Josh Dick portrait Josh Dick

Making Git a Little Fuzzier

A command-line wrapper for Git that does fuzzy filename matching.

As I wrote in a previous post, I constantly use Git on the command line. The command line is simply the fastest and easiest way for me to work with Git.

That said, one understandable aspect of working with Git on the command line is that file/directory paths must be explicitly specified. This means that while in the middle of typing a Git command, I often end up needing to do one or both of the following:

  • Move a hand from the keyboard to the mouse in order to select and copy a path from the output of git status, then return to the keyboard to paste the path

  • cd to a random directory (usually aggressively ramming the tab key) in order to either get git status to spit out a copyable path, or at least low enough into the directory tree to be able to have git <git command> . manipulate the desired path(s)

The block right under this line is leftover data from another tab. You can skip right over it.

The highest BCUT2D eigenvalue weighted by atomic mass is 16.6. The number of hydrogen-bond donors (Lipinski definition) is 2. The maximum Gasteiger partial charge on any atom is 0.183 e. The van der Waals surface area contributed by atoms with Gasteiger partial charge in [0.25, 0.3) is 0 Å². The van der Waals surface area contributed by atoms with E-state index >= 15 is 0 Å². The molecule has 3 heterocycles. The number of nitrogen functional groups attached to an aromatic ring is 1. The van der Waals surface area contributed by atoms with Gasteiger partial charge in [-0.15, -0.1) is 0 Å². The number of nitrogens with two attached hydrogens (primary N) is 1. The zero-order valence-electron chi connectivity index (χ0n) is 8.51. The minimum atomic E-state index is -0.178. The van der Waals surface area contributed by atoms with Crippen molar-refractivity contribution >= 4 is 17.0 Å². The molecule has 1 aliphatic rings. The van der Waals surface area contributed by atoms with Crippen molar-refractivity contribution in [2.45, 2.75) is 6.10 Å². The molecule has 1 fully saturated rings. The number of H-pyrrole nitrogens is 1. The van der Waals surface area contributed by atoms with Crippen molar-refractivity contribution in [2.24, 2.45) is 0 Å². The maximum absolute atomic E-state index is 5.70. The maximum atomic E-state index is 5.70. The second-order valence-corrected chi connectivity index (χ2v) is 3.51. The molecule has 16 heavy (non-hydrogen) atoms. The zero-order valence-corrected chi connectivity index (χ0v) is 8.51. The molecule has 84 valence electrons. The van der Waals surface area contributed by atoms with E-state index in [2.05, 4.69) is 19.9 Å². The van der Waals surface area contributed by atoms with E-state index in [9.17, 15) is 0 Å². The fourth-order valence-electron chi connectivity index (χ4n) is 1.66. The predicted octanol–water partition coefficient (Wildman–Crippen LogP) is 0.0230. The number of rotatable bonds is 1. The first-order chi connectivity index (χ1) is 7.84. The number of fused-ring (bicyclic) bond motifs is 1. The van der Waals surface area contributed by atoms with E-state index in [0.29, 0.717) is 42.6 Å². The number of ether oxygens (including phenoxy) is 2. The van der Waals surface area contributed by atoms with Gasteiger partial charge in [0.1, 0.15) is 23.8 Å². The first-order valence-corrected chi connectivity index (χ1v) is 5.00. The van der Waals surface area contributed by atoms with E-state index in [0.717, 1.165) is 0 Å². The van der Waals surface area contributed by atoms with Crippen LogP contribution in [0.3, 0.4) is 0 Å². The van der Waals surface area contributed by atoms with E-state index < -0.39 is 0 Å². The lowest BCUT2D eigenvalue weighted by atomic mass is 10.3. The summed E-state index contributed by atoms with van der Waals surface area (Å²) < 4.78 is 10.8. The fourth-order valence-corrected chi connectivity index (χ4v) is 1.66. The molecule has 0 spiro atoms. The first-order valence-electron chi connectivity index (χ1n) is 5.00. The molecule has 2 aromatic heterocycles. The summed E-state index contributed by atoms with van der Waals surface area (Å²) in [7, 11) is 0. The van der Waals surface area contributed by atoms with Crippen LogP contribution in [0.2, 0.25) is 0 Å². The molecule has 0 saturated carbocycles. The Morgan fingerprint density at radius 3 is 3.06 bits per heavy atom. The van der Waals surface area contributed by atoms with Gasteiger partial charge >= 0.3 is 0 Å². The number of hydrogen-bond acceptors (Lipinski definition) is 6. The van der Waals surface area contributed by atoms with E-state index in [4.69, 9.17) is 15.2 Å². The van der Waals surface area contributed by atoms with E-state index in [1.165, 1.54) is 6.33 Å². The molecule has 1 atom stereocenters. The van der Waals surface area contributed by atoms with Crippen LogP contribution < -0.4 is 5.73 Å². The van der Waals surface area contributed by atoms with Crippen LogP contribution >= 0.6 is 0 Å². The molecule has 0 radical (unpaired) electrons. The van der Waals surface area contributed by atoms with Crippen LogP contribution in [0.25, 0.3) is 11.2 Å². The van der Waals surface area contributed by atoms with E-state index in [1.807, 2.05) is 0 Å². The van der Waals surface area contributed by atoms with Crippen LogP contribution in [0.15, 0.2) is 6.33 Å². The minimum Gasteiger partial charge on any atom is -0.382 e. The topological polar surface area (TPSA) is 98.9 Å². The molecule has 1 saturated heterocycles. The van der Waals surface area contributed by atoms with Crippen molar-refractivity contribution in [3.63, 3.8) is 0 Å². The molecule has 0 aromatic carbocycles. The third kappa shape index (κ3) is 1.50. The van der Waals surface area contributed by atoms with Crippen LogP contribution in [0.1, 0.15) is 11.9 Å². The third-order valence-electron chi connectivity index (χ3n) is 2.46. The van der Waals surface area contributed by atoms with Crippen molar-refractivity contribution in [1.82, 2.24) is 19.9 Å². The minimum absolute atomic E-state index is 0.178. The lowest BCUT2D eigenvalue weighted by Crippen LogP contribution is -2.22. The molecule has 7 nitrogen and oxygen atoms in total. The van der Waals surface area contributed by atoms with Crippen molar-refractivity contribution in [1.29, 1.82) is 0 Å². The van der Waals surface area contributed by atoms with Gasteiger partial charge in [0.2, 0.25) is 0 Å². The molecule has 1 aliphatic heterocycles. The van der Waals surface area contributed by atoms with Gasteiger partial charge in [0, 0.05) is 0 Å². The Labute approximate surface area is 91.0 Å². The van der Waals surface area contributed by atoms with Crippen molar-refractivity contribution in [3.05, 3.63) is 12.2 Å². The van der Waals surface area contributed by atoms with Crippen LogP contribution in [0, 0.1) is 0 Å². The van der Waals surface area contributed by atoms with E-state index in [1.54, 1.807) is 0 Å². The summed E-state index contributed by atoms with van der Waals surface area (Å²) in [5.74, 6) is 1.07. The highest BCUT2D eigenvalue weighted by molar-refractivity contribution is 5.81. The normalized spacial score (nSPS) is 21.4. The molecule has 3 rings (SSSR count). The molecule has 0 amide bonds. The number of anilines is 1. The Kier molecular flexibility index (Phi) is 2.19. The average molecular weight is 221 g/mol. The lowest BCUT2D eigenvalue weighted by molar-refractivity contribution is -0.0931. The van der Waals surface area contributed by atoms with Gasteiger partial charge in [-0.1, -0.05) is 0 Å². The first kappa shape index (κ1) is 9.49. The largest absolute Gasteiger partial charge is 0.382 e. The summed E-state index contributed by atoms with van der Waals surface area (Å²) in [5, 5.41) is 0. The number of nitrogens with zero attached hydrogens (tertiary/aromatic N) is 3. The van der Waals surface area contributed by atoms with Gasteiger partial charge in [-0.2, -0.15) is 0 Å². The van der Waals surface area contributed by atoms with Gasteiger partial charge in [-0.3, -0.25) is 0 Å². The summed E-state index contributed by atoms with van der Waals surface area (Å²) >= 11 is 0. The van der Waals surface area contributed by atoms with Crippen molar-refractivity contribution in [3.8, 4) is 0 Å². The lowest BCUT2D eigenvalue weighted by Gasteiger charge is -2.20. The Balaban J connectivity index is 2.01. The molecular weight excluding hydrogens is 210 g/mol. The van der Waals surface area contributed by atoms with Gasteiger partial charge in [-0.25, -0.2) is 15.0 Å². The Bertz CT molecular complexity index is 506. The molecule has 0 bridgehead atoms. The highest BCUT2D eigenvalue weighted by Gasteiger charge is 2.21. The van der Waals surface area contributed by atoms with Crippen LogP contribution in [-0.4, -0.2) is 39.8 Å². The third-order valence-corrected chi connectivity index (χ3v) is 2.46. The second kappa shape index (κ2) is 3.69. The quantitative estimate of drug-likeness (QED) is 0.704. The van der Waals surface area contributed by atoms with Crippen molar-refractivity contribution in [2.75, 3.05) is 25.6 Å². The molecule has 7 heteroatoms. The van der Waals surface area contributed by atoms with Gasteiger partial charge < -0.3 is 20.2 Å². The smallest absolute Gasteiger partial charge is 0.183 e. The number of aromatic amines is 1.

While neither of these take a long time, they’re both annoying.

After searching for tools to attack this problem and not finding anything that worked well for me, I decided to create git-fuzzy.

git-fuzzy simply wraps normal Git commands and (for now) assumes that its last argument should be a path that should be fuzzy-completed.

So, instead of having to do something like:

 git add another/very/long/path/myawesomefile.ext

git-fuzzy makes things pleasantly fuzzier:

 git fuzzy add awesome

The tool is tiny, basic and somewhat crude, but so far it gets the job done for me.

git-fuzzy is available on GitHub and is installable via npm.

If you end up using git-fuzzy, I’d love to hear your thoughts about it.